(The following is a guest post by William Kellum, manager in the Library’s Web Services Division.) In February, the Library of Congress added the Rosa Parks Papers to its digitized collections. The collection contains approximately 7,500 manuscripts and 2,500 photographs and is on loan to the Library for 10 years from the Howard G. Buffett […]

New Blog Series: New Online

(The following is a guest post by William Kellum, manager in the Library’s Web Services Division.) This is the first post in a new monthly series highlighting new collections, items and presentations on the Library’s website. After checking out the items mentioned here, be sure to visit some of our other blogs that highlight our […]

10 Stories: Look to the Skies! Chronicling America

In celebration of the release of the 10 millionth page of Chronicling America, our free, online searchable database of historical U.S. newspapers, the reference librarians in our Serials & Government Publications Division have selected some interesting subjects and articles from the archives. We’ll be sharing them in a series of Throwback Thursday #TBT blog posts […]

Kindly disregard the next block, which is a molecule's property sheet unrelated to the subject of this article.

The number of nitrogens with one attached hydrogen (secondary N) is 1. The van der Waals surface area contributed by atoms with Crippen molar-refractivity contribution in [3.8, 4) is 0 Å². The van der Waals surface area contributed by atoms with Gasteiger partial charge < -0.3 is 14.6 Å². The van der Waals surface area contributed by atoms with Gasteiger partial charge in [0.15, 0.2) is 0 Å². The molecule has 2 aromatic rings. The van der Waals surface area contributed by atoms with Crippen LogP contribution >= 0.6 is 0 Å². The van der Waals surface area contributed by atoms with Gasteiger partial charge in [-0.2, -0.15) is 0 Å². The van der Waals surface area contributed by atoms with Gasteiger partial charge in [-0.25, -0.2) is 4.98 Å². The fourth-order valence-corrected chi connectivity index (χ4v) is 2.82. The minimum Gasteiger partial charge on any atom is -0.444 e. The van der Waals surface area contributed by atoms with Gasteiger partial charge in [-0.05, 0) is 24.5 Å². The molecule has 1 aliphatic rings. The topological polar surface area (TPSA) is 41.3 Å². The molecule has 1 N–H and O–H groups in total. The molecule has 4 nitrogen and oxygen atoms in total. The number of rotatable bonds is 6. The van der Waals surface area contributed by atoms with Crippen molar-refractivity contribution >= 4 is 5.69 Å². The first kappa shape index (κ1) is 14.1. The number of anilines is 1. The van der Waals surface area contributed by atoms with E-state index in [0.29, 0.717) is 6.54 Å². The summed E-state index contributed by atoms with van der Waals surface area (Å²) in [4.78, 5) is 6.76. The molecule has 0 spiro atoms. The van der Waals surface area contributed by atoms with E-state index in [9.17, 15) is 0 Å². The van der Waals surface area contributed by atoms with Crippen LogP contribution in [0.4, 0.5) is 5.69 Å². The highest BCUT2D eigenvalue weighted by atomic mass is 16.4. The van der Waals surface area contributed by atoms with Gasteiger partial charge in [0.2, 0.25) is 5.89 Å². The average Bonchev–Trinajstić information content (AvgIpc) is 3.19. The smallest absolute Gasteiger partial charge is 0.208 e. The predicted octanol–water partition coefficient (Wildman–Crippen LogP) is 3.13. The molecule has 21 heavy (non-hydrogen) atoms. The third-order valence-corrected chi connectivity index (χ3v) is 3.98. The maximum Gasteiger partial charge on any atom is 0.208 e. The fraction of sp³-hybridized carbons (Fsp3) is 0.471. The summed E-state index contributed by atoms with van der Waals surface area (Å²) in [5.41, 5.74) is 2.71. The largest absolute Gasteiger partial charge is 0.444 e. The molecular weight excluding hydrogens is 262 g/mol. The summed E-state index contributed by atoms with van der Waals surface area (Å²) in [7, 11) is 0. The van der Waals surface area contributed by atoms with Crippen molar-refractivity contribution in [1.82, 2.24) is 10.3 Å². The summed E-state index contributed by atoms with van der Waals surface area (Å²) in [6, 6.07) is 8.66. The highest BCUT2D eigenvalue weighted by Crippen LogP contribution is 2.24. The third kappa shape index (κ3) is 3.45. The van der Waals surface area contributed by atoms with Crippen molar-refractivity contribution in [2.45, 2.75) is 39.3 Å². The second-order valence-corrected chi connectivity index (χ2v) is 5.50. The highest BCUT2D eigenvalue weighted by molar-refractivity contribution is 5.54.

Their Own Words, in Their Own Voices

To read a poem is a quiet joy. To read some authors’ prose is as wonderful as reading a poem. It’s just the poet, or the writer, and you. Right there, in black and white. What could be better? How about hearing it “in color” as a poet or author reads to you from his […]

DICE-y Digitization

The following post is by Elizabeth Pieri, one of 36 college students who participated in the Library’s Junior Fellow Summer Intern Program. She’s in her fourth year at Rochester Institute of Technology, as a motion picture science major. Because her program focuses on the fundamental imaging technologies used in the motion picture industry, she was […]

Expert’s Corner: Collection Development Officer Joseph Puccio

(The following story is featured in the July/August 2015 issue of the LCM, which you can read in it’s entirety here.) Collection Development Officer Joseph Puccio discusses the Library’s collection-building today and tomorrow. When I began my career at the Library of Congress in 1983 as a freshly minted library school graduate, I was astounded […]

Freshening Our Perspectives

For more than a decade, the Library of Congress has been pleased to participate in an internship program sponsored by the Hispanic Association of Colleges & Universities, or HACU. Talented young students work paid, 15-week internships with various Library divisions, getting a hands-on view of the options here and helping us get the work done […]